To be honest, we really tried to dislike Binary Domain
. In the first few minutes, it feels like a Gears of War
clone, which tends to prompt a knee-jerk reaction in us, based on preference for innovation and original properties. However, the longer-term experience playing the game showed a really solid squad-based combat title that shouldn't really be compared to Gears
for anything other than its cover mechanic. It's like the silly patent wars going on now between tech companies; Binary Domain
may not have invented the cover mechanic, but should be able to use it without being dismissed as completely unoriginal. The rules of engagement for squad games haven't changed much over the years: Join a party of fighters who seem incapable of doing anything other than running around getting shot, and not protecting you from enemies. What Binary Domain
does right is create squad members you really come to care about, who can make you laugh, who you can talk to, and who actually play the game with some competence. Not to say there's any confusion about who the real hero is, but you can actually call for an assault or a retreat and get consistent results.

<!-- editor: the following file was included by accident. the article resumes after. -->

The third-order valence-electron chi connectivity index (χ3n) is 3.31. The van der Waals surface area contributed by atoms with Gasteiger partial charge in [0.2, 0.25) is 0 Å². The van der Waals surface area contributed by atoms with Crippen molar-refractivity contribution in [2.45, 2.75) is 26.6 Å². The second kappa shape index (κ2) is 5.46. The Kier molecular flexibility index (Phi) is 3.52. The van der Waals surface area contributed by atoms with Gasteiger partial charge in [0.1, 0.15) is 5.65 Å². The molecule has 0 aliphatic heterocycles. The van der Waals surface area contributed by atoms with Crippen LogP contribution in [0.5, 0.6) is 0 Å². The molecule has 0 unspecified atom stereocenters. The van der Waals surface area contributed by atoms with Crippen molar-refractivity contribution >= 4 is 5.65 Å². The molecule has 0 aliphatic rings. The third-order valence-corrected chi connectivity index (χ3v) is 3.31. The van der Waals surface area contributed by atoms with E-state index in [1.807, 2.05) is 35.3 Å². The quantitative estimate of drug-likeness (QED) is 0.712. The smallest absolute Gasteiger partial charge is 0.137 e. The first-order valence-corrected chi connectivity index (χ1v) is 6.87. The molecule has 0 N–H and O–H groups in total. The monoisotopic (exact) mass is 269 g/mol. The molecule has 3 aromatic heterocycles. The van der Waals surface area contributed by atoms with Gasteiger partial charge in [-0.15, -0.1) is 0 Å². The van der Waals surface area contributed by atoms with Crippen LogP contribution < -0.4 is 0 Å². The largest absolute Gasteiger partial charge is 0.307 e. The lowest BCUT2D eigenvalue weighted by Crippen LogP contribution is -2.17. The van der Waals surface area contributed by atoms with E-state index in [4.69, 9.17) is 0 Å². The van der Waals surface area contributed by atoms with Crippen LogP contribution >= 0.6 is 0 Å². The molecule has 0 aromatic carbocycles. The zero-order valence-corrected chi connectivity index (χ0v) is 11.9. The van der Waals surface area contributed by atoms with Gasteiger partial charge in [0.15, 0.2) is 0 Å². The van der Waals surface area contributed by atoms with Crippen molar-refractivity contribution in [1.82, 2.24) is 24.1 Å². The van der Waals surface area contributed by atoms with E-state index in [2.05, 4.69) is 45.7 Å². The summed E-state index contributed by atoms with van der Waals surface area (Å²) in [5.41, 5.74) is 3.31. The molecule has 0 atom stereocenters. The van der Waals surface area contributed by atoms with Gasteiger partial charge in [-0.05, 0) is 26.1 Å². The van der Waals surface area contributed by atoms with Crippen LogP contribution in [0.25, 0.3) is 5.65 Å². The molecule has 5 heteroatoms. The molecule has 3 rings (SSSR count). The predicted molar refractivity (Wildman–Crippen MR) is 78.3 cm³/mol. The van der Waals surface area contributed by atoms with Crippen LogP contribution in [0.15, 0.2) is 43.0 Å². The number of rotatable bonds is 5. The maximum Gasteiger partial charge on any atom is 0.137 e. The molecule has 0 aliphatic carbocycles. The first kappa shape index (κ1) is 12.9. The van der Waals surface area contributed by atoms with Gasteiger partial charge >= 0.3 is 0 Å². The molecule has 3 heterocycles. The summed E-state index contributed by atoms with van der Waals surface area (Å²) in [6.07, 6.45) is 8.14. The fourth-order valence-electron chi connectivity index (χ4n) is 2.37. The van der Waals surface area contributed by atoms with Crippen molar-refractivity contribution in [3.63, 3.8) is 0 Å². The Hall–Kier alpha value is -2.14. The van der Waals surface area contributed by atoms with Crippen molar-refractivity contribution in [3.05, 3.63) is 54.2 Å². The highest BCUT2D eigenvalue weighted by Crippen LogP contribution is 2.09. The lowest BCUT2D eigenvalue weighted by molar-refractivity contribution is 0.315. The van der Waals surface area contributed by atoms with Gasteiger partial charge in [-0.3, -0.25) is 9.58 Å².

The storyline is more fleshed out than most games in this genre, although it stretches credulity a bit in some places. It's like a mash-up of Will Smith in "I, Robot" and Gears, except you play a guy who bears more than a passing resemblance to Commander Shepard. The battle against robots is bloodier than you might imagine, because it turns out some of them are now posing as humans. Yes, it's exactly as Sarah Conner predicted things would turn out. Much like Conner, you get to pack some great weapons and kick lots of cyborg butt. Not only is there a nice teamwork element introduced here, but you have the chance to outfit your team and upgrade their equipment and base characteristics. If it's starting to sound a bit like an RPG, don't worry; Binary Domain is 99% action, but it does recognize that giving players the ability to tweak characters, work out puzzles, and experience emergent gameplay, helps supplement the streams of hot lead and explosions that otherwise dominate your play experience. If you get tired of the Solo Campaign, you can jump into local co-op or online play, extending the experience and the game's shelf-life considerably. The multiplayer may feel more derivative because some of the programmed interaction with your squad is gone, but in exchange, you get a greater level of challenge and more fluid gameplay.